TRENTON - The New Jersey Senate has 10 women after Dawn Addiego (R., Burlington) and Linda Greenstein (D., Middlesex) were sworn in Monday.

With just one-quarter of the 40-member upper house female - the highest number ever - Majority Leader Barbara Buono (D., Middlesex) and other legislators pressed the need to boost their ranks.

"I'd be happy to get to 50 percent to represent our numbers in the population out there," said Sen. Loretta Weinberg (D., Bergen).

Greenstein, who was an assemblywoman, defeated Sen. Tom Goodwin, who was appointed to the position in March, in a special election last month to fill the unexpired term of Bill Baroni, a Republican who left the post this year to become deputy executive director of the Port Authority of New York and New Jersey.

Addiego, also a former assemblywoman, was selected by the Burlington County Republican Committee last month after Sen. Phil Haines was appointed to a Superior Court judgeship.

The overall number of women in the Legislature is unlikely to change. Twenty-four of 80 positions in the Assembly are filled by women, with Lumberton Committeeman Pat Delany being appointed to replace Addiego and several men being considered to replace Greenstein.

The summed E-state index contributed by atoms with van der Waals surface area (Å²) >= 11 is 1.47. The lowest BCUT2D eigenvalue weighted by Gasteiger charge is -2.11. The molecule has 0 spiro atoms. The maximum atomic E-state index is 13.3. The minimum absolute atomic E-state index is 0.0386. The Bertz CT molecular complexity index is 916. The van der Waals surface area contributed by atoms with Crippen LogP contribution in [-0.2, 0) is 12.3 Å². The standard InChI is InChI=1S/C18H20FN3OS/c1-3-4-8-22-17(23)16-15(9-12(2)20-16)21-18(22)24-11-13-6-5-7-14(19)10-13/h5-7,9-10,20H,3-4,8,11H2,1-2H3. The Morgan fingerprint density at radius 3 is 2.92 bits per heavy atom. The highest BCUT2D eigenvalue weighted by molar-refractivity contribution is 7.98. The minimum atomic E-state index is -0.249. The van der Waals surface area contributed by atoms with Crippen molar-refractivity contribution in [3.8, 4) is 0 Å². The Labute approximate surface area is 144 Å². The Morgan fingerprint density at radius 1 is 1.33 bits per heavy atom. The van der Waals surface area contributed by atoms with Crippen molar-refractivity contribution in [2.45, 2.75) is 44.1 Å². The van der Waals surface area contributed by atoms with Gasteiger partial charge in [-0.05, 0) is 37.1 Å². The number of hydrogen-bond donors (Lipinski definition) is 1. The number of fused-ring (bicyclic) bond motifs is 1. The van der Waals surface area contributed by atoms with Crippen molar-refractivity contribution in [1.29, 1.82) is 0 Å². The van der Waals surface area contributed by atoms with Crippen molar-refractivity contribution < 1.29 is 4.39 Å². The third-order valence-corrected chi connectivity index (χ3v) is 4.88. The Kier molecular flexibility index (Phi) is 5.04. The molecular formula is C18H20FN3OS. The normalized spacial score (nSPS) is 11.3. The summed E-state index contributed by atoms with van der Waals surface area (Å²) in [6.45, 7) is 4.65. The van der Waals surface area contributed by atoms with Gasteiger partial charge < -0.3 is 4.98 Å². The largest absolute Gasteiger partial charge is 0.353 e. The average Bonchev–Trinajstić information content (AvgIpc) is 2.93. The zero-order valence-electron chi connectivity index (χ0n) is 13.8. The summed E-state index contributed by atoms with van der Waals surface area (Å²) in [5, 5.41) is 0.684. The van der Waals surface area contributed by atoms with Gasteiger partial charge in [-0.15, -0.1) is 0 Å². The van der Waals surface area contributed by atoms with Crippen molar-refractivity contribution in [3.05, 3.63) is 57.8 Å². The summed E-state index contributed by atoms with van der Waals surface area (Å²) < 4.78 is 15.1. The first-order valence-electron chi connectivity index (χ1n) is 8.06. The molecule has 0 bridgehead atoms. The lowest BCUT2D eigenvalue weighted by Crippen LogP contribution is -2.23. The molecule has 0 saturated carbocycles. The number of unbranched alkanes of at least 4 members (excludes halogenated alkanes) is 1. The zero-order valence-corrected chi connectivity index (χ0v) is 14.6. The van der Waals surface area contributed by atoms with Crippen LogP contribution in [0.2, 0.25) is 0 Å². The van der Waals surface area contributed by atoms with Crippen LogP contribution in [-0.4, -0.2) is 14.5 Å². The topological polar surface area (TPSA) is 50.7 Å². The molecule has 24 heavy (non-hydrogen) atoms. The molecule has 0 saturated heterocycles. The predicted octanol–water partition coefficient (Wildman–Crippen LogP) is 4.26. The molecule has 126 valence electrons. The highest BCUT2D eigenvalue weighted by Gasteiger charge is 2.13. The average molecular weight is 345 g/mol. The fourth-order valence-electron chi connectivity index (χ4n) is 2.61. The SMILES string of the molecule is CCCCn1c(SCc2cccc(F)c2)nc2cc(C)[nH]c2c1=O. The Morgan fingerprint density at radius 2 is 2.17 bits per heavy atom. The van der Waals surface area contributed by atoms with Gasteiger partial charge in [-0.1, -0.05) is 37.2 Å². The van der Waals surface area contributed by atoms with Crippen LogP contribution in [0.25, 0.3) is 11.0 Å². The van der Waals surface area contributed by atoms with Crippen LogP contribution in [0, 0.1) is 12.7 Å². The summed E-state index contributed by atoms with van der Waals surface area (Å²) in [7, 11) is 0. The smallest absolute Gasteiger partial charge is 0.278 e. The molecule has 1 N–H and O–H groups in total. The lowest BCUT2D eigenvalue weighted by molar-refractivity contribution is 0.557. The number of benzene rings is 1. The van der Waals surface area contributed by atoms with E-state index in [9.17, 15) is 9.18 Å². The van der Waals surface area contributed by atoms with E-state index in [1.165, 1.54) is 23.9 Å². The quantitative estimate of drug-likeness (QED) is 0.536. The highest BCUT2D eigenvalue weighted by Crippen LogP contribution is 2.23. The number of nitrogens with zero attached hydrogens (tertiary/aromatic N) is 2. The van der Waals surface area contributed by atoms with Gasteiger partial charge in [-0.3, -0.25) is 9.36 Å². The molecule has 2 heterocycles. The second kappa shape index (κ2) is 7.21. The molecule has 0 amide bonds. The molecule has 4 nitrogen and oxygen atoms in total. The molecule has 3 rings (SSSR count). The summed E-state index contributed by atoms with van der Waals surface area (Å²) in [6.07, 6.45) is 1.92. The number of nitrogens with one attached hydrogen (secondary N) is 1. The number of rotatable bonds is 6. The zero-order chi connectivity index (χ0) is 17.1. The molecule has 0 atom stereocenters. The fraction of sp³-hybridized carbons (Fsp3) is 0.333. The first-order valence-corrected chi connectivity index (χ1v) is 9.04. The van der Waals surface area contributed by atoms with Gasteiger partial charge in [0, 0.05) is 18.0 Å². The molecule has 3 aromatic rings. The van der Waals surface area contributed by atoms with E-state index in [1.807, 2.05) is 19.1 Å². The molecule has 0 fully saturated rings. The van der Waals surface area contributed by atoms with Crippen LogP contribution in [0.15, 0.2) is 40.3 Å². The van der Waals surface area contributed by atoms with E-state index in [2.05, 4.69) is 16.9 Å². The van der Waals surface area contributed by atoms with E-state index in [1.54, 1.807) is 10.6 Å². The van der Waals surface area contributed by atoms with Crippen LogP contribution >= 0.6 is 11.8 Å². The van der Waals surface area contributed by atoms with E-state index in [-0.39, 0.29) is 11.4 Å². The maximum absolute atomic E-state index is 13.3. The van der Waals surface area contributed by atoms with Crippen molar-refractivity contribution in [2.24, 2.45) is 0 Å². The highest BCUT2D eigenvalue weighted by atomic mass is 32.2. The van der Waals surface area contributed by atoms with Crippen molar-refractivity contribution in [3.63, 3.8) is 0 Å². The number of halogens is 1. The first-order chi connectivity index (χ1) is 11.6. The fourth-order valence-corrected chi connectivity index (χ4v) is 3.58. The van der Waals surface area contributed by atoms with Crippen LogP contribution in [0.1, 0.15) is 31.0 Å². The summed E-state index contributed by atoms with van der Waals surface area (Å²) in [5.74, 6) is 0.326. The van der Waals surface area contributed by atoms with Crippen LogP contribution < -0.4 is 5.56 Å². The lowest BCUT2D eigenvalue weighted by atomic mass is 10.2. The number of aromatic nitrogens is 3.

Diane Allen, another Republican senator from Burlington County, said after the ceremony that the Legislature needs more women, in addition to lawmakers from minority groups, to reflect the state and districts they represent.

She said county organizations for many years selected candidates from a bench "very deep with white men."

"It was an old boys' club," said Allen, who was one of four female senators when she was sworn in 12 years ago.

But she said Burlington County has promoted women, noting that two of the Senate's female members are from there, and that she has not been treated any differently by male lawmakers.

Addiego said that people are typically promoted within a county party organization to run for office, and "so I think it's all a product of leadership in the individual parties in any particular county. And I'm fortunate that I was in a county that looked for those opportunities."

Camden County Democrat Donald Norcross also was sworn in as a senator Monday. He was appointed by party members last year to fill the post of Dana L. Redd, who left to become mayor of Camden, and won a special election last month.